In the mid-1990s Daniel Goleman popularized the concept of “emotional intelligence” through his best-selling book on the topic. He soon applied these emotional intelligence concepts to business leadership. In the early 2000s, he identified six styles of leadership that correlated effective results and components of emotional intelligence.
6 Styles of Leadership
The six styles he defined were “coercive”, “authoritative”, “affiliative”, “democratic”, “pacesetting”, and “coaching”. Goleman’s research found that overall workplace climate impact correlated to the styles -.26, .54, .46, .43, -.25, and .42 respectively. In other words, two styles had a negative impact and four styles had a positive impact when consistently used over time.
As a young leader, I quickly looked at my leadership and determined my natural style left me well-positioned for success. My natural tendencies as a leader aligned closest to the “coaching” style. This style correlates with a positive impact and Goleman even described this style as “a powerful tool”. Perfect!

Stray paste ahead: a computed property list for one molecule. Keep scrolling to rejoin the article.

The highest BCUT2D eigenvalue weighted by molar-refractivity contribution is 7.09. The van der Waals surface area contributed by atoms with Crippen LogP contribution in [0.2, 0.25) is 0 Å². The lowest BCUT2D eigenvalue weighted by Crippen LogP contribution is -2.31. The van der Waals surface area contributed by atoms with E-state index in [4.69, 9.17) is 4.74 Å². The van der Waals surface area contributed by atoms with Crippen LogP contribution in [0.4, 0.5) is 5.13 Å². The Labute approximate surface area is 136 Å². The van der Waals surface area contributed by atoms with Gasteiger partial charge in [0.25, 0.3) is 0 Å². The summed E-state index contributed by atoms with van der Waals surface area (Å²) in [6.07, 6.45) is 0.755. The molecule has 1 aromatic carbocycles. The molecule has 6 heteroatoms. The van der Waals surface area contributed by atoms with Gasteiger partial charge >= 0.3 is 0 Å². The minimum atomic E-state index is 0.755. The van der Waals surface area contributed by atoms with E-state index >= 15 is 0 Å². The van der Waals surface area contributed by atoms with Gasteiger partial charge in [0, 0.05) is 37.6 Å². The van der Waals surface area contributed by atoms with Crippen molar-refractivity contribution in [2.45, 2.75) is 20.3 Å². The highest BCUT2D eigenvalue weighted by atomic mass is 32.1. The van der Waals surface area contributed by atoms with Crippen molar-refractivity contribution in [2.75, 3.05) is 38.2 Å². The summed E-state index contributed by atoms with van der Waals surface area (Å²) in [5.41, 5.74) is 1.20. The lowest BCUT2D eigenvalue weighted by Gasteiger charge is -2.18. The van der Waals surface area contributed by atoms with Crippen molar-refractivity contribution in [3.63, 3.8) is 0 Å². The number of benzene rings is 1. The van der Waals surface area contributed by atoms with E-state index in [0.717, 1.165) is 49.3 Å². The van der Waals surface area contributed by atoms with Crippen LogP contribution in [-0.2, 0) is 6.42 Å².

Beyond Our Natural Style
I quickly learned camping out in one style permanently led to frustration and in many cases ineffectiveness. If I would have absorbed the rest of Goleman’s research I would have learned we need to master many styles. Specifically, I needed to master all four of the styles correlating with positive impacts. These include: “authoritative”, “affiliative”, “democratic”, and “coaching”. However, mastery of the positive styles is also insufficient. It’s also wise to become very knowledgeable about “coercive” and “pacesetting” styles. There might be a few circumstances where these styles may be the best approach. It’s also wise to understand those styles well enough to avoid the trap of using them when it’s not appropriate.
We add value when we stretch beyond the comfort of our natural leadership style and learn to practice many styles. Mastering the four positive styles and the flexibility to switch between them will produce the best long-term impact.